chore chart ideas
chore chart ideas

Spend & Save

It's been so interesting to watch the girls save their money or decide what to spend their money on! It's amazing when we are at the store and they ask for something and I just have to ask, “Did you bring your money?” Things aren't free, neither are these lessons about money! We still buy the girls all their basics (school stuff, food, clothes, etc), but really want to teach them the difference between NEEDS and WANTS!

Sweet Lyla-bear's love language is 100% quality time. More than once she has saved up her money for a couple weeks and then wanted to spend all her money getting her nails done with me!

Anabelle likes to buy things as soon as she can, but it was also really important for her to save up some money to buy our neighbor girls a present for Christmas. I loved that it meant so much to her to spend her money that week on giving a gift to a neighbor rather than just buying something for herself.

Greenlight: kids debit cards

The rule for earning money in our house is that they must also give 10% in a charitable donation (in our family this is tithing to our church), put 30% in savings (which has actually built up pretty fast!), and then 60% is theirs to spend.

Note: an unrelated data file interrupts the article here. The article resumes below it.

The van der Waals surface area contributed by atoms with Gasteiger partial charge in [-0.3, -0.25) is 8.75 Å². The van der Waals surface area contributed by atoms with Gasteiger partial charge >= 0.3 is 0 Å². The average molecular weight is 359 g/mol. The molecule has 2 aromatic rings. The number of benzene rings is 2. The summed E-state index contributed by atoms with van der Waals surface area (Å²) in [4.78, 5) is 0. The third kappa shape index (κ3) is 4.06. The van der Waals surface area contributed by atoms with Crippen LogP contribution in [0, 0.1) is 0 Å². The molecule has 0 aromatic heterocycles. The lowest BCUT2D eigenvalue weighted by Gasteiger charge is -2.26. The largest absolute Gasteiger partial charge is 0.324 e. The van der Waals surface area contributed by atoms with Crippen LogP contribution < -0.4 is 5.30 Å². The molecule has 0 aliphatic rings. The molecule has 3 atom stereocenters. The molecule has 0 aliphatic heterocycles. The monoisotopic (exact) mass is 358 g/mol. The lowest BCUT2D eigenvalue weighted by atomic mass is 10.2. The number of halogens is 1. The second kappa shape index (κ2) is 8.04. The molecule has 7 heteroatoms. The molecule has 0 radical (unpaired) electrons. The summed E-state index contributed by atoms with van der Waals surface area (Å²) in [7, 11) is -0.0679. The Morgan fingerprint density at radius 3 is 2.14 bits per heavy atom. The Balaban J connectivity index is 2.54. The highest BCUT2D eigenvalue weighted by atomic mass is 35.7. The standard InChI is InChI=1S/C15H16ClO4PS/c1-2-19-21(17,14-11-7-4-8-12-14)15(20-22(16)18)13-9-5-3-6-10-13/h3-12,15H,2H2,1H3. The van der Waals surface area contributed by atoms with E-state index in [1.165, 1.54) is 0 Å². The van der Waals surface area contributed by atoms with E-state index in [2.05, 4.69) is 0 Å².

The way we keep track of this is with Greenlight!! It's an actual debit card so it's SO easy for me AND it teaches them a quality lesson for their future! I deposit a certain amount of money into my parent Greenlight debit account and can then disperse it as the kids earn it. This solves another big problem with chores and allowance: never having cash on hand or the kids losing the cash! The Greenlight accounts are SUPER safe and run by a bank with amazing customer service!

Greenlight also makes it CRAZY easy to then move their money into sub-accounts for spending, saving and charitable giving.

If you haven't tried Greenlight yet, you can sign up through this link and automatically get $10 deposited into your parent account for free. It's free to try out, and then costs $5 per month for the whole family (includes up to 5 kids).

greenlight card
greenlight card

Payday!

We pay the girls each Friday, after the “work week.” This means that during the week if the girls ask to buy something they haven't saved the money for, they have to wait for payday! On payday we sit down with them, show them what they earned based on their work, and how we are distributing the funds (tithing, savings, spending money)! They are then able to see what they have in each account!

The Greenlight debit card acts as a real debit card, so kids can take it to the store and hand it to the cashier! There are tons of parental settings on the Greenlight app that allows you to track the kids' spending and help them see how much they have in their accounts.

debit card for kids
allowance for kids
Ani's Tee sold out, similar
Ani's Leggings sold out, similar
Lyla's Top
Lyla's Leggings sold out, similar

My Family's Success